An Undecided Future

In its 10-year “Delivering for America” plan, unveiled earlier this year, the USPS proposed changes that, if successful, would lead to small annual profits.

Cover of the "Delivering for America" USPS plan in early 2021 Cover of the "Delivering for America" USPS plan in early 2021

In early 2021, the USPS released a 10-year plan to overhaul the organization and make it self-sustaining.

The plan addresses all of the problems described above, plus other issues around employee retention, logistics, and infrastructure.

For example, the plan changes service standards for some mail classes so the USPS can move those items with trucks (which the USPS owns) rather than via contracted air services.

The plan also includes processing improvements that could boost package handling capacity by 4.5 million boxes daily by the end of 2022. Moving billions of additional packages would take some pressure off of shipping during peak holiday periods.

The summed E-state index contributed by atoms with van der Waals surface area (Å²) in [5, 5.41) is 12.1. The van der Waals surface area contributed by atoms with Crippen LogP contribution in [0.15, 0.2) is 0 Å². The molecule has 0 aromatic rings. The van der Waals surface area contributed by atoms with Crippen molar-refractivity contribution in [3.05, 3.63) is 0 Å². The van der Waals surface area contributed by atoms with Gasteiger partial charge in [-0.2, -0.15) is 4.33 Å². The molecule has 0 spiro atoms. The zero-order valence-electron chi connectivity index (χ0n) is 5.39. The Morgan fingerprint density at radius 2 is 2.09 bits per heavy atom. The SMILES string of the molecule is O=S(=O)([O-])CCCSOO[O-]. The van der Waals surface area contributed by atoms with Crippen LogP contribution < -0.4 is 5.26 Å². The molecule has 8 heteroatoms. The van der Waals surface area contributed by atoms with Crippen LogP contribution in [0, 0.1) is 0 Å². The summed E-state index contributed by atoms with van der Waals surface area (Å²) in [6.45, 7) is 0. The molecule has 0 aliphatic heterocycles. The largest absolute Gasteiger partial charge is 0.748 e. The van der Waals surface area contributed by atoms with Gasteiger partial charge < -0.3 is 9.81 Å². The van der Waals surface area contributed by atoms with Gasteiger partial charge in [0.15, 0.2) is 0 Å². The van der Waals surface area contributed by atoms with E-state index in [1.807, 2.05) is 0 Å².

Capacity would continue to grow over the next decade.

A financially viable and increasingly capable USPS might be very good for ecommerce businesses, especially small and mid-sized companies not able to build last-mile fleets.

There is, however, no guarantee that Congress will accept the plan. Both the U.S. House and Senate had postal reform bills in committee at the time of writing. But there were certainly disagreements.

Some legislators did not want a change in mail standards. And President Biden’s November 19 nominees to the USPS Board of Governors have led some to think that Postmaster General Louis DeJoy could soon be out of a job.

Take a Side

Ecommerce owners and managers may want to take a side. The USPS’s future is being debated. This mainstay of ecommerce delivery could soon be on its way to improved capabilities or not.

It seems too important for ecommerce businesses, particularly SMBs, to sit and watch.